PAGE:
There is a line from the film “Cool Hand Luke” that was on my mind this week as I thought about Palm Sunday. For those that may not have seen it, the movie is basically about a prisoner, played by Paul Newman, who refuses to conform to the ways of a brutal prison system. He is clearly a type of Christ-figure. After that prisoner, nicknamed Cool Hand Luke, dies at the hands of a ruthless guard and the warden, the rest of the prisoners are shown sitting around telling stories about Cool Hand Luke. One of the inmates, a guy nicknamed Dragline, a kind of Peter figure, says to the others “Oh Luke, He was a natural-born world-shaker”. That is Jesus. After all, we are all still, 2000 years on, gathering together to tell and hear stories about Jesus of Nazareth—a natural-born world-shaker. On Palm Sunday— in fact—all throughout Holy week—Jesus’ world-shakin’ ways are on full display—and it seems he might have planned it that way.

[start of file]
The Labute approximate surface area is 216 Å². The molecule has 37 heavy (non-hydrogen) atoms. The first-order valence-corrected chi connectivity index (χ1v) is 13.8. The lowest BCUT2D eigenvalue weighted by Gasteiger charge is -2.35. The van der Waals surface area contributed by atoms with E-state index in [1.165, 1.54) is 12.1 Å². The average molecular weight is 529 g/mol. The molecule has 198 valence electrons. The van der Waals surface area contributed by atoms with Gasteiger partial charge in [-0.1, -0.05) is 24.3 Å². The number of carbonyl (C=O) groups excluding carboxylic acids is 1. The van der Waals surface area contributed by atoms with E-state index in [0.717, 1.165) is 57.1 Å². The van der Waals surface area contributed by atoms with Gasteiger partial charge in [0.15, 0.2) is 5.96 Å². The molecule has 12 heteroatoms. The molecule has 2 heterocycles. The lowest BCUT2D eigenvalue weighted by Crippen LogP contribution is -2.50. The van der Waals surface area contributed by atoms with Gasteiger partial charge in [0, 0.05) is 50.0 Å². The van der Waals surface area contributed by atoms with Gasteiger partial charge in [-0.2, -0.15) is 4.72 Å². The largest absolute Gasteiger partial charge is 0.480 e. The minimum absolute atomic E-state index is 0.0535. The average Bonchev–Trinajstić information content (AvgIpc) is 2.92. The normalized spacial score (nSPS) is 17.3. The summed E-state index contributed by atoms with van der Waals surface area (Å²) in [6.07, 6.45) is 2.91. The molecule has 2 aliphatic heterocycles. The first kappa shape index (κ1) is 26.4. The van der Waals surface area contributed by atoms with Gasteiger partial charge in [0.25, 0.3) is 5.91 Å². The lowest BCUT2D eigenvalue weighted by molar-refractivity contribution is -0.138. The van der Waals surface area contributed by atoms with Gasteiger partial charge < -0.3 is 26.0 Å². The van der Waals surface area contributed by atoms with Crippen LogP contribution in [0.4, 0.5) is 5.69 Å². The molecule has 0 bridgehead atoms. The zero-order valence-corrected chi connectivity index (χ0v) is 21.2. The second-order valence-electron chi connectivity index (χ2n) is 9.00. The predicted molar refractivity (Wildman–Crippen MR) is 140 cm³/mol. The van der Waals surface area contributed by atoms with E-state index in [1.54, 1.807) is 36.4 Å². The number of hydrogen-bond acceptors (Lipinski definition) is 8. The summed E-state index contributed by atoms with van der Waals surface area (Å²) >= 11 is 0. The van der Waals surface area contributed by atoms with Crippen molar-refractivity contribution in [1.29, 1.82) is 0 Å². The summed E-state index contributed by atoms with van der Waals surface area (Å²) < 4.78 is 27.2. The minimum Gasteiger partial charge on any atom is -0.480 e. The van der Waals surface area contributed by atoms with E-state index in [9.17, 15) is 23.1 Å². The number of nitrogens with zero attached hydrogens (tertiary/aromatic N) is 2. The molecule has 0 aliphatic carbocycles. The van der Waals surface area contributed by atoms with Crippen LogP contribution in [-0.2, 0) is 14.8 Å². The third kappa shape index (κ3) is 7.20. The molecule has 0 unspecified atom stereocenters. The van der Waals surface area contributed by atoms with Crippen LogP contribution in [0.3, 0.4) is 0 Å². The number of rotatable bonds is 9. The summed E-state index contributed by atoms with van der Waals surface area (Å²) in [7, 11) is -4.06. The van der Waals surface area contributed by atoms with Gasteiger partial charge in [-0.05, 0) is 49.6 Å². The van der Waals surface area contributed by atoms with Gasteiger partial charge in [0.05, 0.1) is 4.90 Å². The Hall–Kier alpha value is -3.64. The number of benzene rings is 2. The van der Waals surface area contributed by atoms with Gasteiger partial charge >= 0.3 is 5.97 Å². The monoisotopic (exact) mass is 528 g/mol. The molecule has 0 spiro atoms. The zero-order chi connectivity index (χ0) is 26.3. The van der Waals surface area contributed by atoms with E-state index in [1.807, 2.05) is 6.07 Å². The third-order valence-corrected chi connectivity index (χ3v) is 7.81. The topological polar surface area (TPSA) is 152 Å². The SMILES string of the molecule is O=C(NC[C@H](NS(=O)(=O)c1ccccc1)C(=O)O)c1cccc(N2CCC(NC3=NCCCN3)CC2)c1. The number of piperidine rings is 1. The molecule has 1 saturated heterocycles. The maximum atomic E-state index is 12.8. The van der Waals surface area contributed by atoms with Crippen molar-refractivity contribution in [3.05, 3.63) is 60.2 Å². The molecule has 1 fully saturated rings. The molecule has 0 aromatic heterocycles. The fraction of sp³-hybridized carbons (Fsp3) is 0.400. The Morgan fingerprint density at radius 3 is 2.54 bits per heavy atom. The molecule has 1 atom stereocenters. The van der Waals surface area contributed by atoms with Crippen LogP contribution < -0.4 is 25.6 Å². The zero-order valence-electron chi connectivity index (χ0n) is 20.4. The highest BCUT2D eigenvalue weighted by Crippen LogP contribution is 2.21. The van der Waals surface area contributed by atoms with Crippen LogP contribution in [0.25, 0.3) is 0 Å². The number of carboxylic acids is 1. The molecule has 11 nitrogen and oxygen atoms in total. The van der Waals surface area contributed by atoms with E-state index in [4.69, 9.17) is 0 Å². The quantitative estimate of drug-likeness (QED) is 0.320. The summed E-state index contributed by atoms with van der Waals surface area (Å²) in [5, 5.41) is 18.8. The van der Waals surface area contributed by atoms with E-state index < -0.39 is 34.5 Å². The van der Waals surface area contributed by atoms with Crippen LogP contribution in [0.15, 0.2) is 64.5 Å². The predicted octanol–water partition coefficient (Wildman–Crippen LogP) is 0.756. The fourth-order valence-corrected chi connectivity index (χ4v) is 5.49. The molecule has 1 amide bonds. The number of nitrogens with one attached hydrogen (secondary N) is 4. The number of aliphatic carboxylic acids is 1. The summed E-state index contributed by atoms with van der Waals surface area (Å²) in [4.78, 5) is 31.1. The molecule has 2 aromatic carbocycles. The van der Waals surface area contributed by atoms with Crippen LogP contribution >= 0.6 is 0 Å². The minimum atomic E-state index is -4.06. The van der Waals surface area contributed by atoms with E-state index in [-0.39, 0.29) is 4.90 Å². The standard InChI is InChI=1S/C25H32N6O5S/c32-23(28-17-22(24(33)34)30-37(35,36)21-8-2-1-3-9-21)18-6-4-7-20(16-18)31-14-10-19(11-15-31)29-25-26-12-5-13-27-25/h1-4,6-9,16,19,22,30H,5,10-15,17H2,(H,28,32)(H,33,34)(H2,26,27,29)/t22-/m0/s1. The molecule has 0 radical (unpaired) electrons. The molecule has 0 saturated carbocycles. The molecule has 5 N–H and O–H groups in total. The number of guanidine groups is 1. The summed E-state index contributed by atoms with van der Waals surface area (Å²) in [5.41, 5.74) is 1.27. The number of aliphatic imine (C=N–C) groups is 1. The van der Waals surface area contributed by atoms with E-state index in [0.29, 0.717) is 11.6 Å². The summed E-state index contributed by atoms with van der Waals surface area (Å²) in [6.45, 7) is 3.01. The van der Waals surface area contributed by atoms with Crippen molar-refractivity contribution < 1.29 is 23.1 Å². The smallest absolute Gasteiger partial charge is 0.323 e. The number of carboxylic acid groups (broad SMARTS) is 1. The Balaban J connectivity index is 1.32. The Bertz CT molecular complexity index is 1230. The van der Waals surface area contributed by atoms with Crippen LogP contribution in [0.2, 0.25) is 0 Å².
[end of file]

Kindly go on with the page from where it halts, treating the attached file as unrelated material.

The story we hear on Palm Sunday is one of the most well-known in all of Christendom. The images are burned into our collective memory. Jesus, on the back of a donkey triumphantly riding through the eastern gate of Jerusalem with a crowd of people cheering and shouting, waving palm branches and laying down their cloaks in front of him. But there is more to the story. Imagine: it’s a spring day in Jerusalem in the year 30. It is the beginning of the week of Passover—the most holy week in the Jewish year. Jews from all over the Roman Empire are flooding into Jerusalem to participate in the festival commemorating their ancestor’s release from slavery in Egypt. It is an exciting, sacred, and dangerous time in the Holy city. Jerusalem was under the control of the Romans and they always sent extra troops into the city during Passover to reinforce the soldiers stationed there—this was a show of force and a warning to their Jewish subjects not to get too worked up during the festival. Now, just imagine you’re on those streets teeming with religious and political tension. Two very different processions are about to march into this fragile situation. Through the eastern gate of Jerusalem comes a humble Jewish mystic on the back of a donkey. He was followed and surrounded by a group of his disciples—mostly members of the peasant class. Across town another procession is coming. This is an imperial procession led by Pontius Pilate—the Roman governor of Judea. Marching behind him is a column of Roman soldiers and cavalrymen on horseback. They are wearing armor and helmets, they are carrying weapons—just think of it—what a scene—could these two groups be any different? At the same time the humble Jewish mystic who spoke of the peace of the kingdom of God is coming through the eastern gate riding on a donkey—Pontius Pilate and the most powerful force in the world are coming through the western gate. These two processions embody the central conflict of Holy week—In both the 1st and the 21st centuries. New Testament scholars Marcus Borg and Dom Crossan say the Jesus procession certainly seems to have been a prearranged counter-demonstration. The scriptures indicate this. In Luke 28 we hear Jesus is going up to Jerusalem---the wandering prophet—mystic—teacher is preparing to enter the city of Jerusalem, the center of power. It is here he will confront the powers that be—and by the end of the week those powers will execute him. The Gospels say that When Jesus gets close to Bethphage and Bethany, two small villages a few miles outside Jerusalem, he says to two of the disciples, “Go into the village ahead of you, and as you enter it you will find there a colt that has never been ridden. Untie it and bring it here. If anyone asks you, “why are you untying it? Just say this, the Lord needs it. This looks like Jesus is deliberately following a script written by the Prophet Zechariah. In Zechariah 9:9 we read: “rejoice greatly o daughter Zion! Shout aloud, o daughter Jerusalem. Lo your king comes to you; triumphant and victorious is he, humble and riding on a donkey, on a colt, the foal of a donkey.” Jesus the humble prophet and mystic is creating a demonstration to counter the one Pilate and his soldiers are putting on. This is Jesus creating a piece of street theater. He wants to consciously say, he wants to consciously demonstrate, he is a no body. He is contrasting humility and power. He is coming into town as Zechariah’s humble, peaceful king—a nobody—a little man on a donkey leading a group of powerless nobodies. We are not impressed by little people—are we? If the divine came into town in a little cheap car—would even notice? Don’t we tend to notice the big people, the celebrities, the successful people with big houses and cars—the people with status. If we’re honest don’t we have to admit we like power? Prestige? Position? Don’t our egos crave it—even in subtle or disguised ways? The search for power is isolating—the craving of power, of position is separatism. And isn’t that prevalent in our culture? Don’t we, even if in subtle and disguised ways, encourage our children to want that power, that position. Many of us crave a powerful position so we can have power in the office, in the home, in politics, whatever. We crave power and in craving power we build a society based on power,—economic, military, and so on. The craving of power is in its nature isolating. If we want peace in our hearts, in our streets, we need to understand this. As long as we as individuals crave power, whether in the office or in the street, or in the home—that is as long as we crave the sense of domination, the sense of building power, and influence—we are bound to live in world that is the result of that process. On Palm Sunday Jesus is teaching us about power and domination systems, in both the 1st and 21st centuries, by putting his vision side by side with Rome’s. He is saying there is another way to be in this world—as Holy week shows, they didn’t listen then, and I wonder if we can listen now.